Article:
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Rapid Prototyping and Real-Life Replicator Machines

Posted By Joelle Everett, Thursday, August 18, 2011
Guest Author: Joelle Everett

In a complex and fast-changing world, complexity science suggests that small changes in initial conditions can lead to large changes in outcomes. This might be accomplished by producing a variety of prototypes to try out then assess, creating a rapid learning cycle. It may be desirable to have multiple designs available to serve specific local needs. Using conventional manufacturing methods, this can be a slow and expensive process. Today, however, prototypes can be produced by machines that work very much like the laser printer that may be sitting on your desk right now.

In an ordinary laser printer, the laser scans a document and creates a copy by fusing ink particles onto a sheet of paper. In 3-D printing, a three dimensional object can be scanned layer by layer, and a duplicate object is formed in a bed of composite powder by injecting color fluid and binder fluid in the scanned pattern.

A similar process, metal sintering, uses the heat of the laser to fuse metal particles, and the product is built up layer by layer from a 3D CAD model. No tooling is required, and a part can be produced in a few hours. Metal sintering is being used to build both prototypes and parts in a variety of industries, including aerospace, medical and dental.

There are many applications in healthcare. A Plexus Thursday Complexity Post on March 10, 2011, reported on the production of replacement organs by 3-D bioprinting. Researchers are developing personalized artificial hip joints formed with the ball already in the socket. In the future, there may be machines that could replicate an injured body part with cultured cells from the patient's body, using something similar to an ink-jet printer.

Rapid prototyping can also be used in social and behavioral innovation. In the Plexus Positive Deviance MRSA initiative, several hospitals used role play and improvisational theater to practice new approaches to challenging social situations: How do I tell the patient he has an antibiotic-resistant infection? How do I tell the doctor she needs to wash her hands? Physically playing out common situations helped hospitals develop new protocols for challenges such as safely transporting an infected patient.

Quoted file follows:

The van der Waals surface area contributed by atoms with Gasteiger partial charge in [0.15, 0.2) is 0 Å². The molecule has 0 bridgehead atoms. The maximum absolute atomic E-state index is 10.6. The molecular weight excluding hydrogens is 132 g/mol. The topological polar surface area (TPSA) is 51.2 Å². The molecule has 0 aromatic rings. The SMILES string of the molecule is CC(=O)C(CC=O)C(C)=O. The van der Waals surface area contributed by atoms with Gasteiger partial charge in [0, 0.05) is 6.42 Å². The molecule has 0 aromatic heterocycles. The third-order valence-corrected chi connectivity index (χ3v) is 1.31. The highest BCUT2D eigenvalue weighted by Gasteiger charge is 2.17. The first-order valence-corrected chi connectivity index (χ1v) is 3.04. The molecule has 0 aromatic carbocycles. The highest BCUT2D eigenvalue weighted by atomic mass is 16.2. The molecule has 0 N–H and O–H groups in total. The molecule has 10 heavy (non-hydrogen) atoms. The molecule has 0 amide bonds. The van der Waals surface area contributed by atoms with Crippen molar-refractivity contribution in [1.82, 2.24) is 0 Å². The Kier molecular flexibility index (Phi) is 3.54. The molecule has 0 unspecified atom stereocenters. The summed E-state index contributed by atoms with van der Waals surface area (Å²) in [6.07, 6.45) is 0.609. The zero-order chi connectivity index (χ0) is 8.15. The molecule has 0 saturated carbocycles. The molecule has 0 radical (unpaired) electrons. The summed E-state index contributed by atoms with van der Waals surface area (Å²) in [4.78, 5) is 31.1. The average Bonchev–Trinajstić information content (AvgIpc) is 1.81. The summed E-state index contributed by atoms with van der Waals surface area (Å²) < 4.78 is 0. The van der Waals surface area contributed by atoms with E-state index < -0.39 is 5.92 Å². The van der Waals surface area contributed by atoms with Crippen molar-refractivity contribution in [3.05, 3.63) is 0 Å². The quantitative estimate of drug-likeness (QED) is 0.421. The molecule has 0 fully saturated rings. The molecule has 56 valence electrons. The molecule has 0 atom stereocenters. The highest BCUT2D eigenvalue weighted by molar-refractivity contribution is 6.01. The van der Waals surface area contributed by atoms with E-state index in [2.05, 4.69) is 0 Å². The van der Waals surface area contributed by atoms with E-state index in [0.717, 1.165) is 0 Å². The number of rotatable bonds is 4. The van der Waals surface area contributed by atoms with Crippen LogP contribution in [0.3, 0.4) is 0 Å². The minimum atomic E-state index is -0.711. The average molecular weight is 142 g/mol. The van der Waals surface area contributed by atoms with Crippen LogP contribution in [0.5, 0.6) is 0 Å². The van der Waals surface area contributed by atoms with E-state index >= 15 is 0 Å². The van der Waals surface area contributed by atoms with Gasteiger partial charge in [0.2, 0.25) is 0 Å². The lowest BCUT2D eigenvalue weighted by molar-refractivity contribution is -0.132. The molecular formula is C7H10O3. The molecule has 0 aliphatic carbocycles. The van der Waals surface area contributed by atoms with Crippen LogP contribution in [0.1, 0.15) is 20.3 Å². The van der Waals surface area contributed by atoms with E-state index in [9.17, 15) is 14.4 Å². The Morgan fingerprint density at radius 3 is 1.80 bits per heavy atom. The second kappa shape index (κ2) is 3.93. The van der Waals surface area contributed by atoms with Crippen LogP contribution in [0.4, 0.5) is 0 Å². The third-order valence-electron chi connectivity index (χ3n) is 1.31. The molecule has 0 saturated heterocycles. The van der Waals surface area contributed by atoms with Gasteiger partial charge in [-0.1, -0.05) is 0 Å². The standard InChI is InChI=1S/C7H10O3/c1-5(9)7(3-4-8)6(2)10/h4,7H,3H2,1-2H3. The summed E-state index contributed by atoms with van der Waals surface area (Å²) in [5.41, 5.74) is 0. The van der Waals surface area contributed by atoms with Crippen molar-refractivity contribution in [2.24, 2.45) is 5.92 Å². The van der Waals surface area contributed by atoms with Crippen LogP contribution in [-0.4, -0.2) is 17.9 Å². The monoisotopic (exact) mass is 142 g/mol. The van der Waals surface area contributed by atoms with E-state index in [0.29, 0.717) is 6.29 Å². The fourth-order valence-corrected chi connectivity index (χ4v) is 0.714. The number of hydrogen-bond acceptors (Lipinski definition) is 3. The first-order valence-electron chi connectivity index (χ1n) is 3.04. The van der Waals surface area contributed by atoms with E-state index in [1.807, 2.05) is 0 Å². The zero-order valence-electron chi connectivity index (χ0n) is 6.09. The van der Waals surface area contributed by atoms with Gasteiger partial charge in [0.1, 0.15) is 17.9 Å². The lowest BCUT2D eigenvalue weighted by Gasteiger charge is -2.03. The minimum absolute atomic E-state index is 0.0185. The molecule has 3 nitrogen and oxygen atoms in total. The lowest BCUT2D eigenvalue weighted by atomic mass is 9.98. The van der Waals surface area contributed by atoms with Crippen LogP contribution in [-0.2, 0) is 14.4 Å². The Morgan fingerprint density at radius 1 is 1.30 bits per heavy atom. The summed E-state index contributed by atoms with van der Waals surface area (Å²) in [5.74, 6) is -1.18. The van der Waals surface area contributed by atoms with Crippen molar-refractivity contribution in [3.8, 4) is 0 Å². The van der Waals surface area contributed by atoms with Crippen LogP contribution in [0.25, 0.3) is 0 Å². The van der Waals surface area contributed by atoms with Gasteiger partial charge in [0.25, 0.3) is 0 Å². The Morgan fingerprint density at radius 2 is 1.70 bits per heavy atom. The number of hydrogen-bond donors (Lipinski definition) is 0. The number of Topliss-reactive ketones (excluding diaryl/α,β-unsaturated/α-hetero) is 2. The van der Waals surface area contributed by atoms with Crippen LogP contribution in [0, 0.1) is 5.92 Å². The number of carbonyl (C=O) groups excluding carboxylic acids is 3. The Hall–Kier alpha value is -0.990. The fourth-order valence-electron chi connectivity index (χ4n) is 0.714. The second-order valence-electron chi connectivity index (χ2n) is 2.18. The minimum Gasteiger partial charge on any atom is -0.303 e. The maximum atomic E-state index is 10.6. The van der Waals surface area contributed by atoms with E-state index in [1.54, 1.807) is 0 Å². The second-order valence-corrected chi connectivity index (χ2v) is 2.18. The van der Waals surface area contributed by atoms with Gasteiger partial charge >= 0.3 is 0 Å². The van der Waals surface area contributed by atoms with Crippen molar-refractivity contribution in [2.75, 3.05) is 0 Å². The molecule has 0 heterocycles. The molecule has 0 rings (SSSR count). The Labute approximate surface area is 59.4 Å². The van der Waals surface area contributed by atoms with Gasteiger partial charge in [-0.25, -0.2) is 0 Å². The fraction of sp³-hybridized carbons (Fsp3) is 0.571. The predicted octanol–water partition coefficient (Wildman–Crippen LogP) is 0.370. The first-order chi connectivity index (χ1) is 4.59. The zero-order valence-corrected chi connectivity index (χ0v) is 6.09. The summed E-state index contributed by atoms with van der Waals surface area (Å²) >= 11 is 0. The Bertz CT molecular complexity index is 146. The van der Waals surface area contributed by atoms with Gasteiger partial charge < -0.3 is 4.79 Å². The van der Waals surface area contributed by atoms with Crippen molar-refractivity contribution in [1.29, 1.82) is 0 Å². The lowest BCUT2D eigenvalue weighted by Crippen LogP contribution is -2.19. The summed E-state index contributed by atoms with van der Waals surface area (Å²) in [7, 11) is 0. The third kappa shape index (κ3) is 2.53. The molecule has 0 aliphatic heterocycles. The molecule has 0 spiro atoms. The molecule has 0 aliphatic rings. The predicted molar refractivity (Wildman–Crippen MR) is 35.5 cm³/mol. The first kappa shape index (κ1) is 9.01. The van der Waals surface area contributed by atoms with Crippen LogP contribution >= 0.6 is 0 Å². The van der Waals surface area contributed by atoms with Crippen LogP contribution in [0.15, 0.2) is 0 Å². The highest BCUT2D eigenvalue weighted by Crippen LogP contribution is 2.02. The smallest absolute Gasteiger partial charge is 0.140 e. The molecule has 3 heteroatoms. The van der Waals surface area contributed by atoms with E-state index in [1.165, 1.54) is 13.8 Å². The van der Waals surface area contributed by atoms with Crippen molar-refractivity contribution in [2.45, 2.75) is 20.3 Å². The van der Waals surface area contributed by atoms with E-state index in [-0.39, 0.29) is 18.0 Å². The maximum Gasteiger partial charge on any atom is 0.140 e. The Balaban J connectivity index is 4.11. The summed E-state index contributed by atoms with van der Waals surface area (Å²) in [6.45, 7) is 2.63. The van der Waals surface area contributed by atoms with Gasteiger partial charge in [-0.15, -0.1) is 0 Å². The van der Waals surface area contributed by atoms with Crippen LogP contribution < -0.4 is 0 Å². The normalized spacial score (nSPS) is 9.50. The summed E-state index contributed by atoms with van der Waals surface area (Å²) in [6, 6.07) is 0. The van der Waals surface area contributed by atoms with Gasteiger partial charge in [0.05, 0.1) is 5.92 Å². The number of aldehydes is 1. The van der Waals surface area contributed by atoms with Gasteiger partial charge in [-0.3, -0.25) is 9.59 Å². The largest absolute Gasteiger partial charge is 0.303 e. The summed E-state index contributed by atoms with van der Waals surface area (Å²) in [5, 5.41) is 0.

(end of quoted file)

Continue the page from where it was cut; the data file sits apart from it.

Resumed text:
In an innovative practice and research project for a large hospital, the Center for Medical Simulation created scenarios that allowed administrative and physician leadership teams to experience situations with patient safety risks, debrief their own responses, and create action steps for needed change.

These and other methods for rapid prototyping are bringing us closer to the day that it will be common to create products specifically for an individual user, and social innovations uniquely appropriate for their local situation. Today's real-life replicator machines are bringing us full circle to a new era of a craftsman using his artistry on behalf of his very special customer.

Joelle Everett is founding partner of Sound Resources, an international consulting firm based in SW Washington State. Her clients--organizations from business, public, nonprofit and healthcare sectors, and individuals--are often struggling to respond to changing circumstances, or hoping to create transformational change. She was a coach on the Plexus Positive Deviance MRSA initiative She helps clients build skill sets for communication, facilitation, collaborative problem solving, implementation and leadership. She especially enjoys engaging a whole organization in conversations to discover and create fresh responses to challenges and opportunities.

For many years she was a facilitator of Creative Problem Solving Institutes in Buffalo, NY, San Diego, CA and Vancouver, BC. She edits occasional newsletters for the Open Space Institute. In her community she taught illiterate adults to read, worked as program director for Harmony Hill Retreat Center, and is volunteering with Neighborhood Watch. Most fun project? A month in Siberia, teaching leadership skills to Siberian women leaders. Joelle is author of Strange and Wonderful Things, a book of original poems. She treasures opportunities to have fun with her nine grandchildren.

Joelle is also the host and facilitator of Plexus Institute's monthly Health Quality Learning Group calls. The calls take place the third Wednesday of the month at 10am eastern at 218-844-0840, 493732#. Join her September 21 for a discussion on Creating Healthcare Safety Leadership with guests Jeffrey B. Cooper and Jay W. Vogt. Audio of previous calls is available in the Health Quality Learning Group.

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